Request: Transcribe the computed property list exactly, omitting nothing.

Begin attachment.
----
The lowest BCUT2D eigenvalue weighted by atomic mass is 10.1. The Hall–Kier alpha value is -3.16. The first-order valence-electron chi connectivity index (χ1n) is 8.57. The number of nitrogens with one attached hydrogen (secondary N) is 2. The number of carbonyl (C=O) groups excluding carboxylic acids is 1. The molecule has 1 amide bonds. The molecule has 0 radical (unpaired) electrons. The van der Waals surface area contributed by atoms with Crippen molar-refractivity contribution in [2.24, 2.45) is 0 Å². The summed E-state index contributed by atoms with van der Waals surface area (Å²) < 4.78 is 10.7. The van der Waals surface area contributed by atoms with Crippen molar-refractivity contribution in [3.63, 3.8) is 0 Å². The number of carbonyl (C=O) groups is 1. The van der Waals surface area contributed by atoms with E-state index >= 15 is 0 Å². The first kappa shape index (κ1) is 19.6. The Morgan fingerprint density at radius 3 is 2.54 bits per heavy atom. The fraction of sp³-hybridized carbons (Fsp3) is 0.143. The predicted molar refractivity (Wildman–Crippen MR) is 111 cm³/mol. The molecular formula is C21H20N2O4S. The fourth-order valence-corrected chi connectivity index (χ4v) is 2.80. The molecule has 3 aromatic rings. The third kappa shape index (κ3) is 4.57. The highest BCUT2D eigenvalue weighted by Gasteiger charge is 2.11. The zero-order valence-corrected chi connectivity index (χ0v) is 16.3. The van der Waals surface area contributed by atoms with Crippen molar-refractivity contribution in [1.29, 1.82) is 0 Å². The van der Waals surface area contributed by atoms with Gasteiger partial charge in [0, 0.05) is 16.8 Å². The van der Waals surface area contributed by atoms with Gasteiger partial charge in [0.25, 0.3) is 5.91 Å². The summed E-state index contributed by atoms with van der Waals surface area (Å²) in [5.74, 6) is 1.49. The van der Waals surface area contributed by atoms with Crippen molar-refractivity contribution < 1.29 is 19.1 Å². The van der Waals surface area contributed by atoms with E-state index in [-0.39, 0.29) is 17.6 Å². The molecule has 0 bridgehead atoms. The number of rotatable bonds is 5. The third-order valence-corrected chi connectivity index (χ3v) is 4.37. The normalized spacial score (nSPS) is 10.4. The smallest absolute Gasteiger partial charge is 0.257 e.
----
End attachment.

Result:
The lowest BCUT2D eigenvalue weighted by atomic mass is 10.1. The Hall–Kier alpha value is -3.16. The first-order valence-electron chi connectivity index (χ1n) is 8.57. The number of nitrogens with one attached hydrogen (secondary N) is 2. The number of carbonyl (C=O) groups excluding carboxylic acids is 1. The molecule has 1 amide bonds. The molecule has 0 radical (unpaired) electrons. The van der Waals surface area contributed by atoms with Crippen molar-refractivity contribution in [2.24, 2.45) is 0 Å². The summed E-state index contributed by atoms with van der Waals surface area (Å²) < 4.78 is 10.7. The van der Waals surface area contributed by atoms with Crippen molar-refractivity contribution in [3.63, 3.8) is 0 Å². The number of carbonyl (C=O) groups is 1. The van der Waals surface area contributed by atoms with E-state index >= 15 is 0 Å². The first kappa shape index (κ1) is 19.6. The Morgan fingerprint density at radius 3 is 2.54 bits per heavy atom. The fraction of sp³-hybridized carbons (Fsp3) is 0.143. The predicted molar refractivity (Wildman–Crippen MR) is 111 cm³/mol. The molecular formula is C21H20N2O4S. The fourth-order valence-corrected chi connectivity index (χ4v) is 2.80. The molecule has 3 aromatic rings. The third kappa shape index (κ3) is 4.57. The highest BCUT2D eigenvalue weighted by Gasteiger charge is 2.11. The zero-order valence-corrected chi connectivity index (χ0v) is 16.3. The van der Waals surface area contributed by atoms with Crippen molar-refractivity contribution in [1.29, 1.82) is 0 Å². The van der Waals surface area contributed by atoms with Gasteiger partial charge in [0, 0.05) is 16.8 Å². The van der Waals surface area contributed by atoms with Gasteiger partial charge in [0.25, 0.3) is 5.91 Å². The summed E-state index contributed by atoms with van der Waals surface area (Å²) in [5.74, 6) is 1.49. The van der Waals surface area contributed by atoms with Crippen molar-refractivity contribution < 1.29 is 19.1 Å². The van der Waals surface area contributed by atoms with E-state index in [-0.39, 0.29) is 17.6 Å². The molecule has 0 bridgehead atoms. The number of rotatable bonds is 5. The third-order valence-corrected chi connectivity index (χ3v) is 4.37. The normalized spacial score (nSPS) is 10.4. The smallest absolute Gasteiger partial charge is 0.257 e.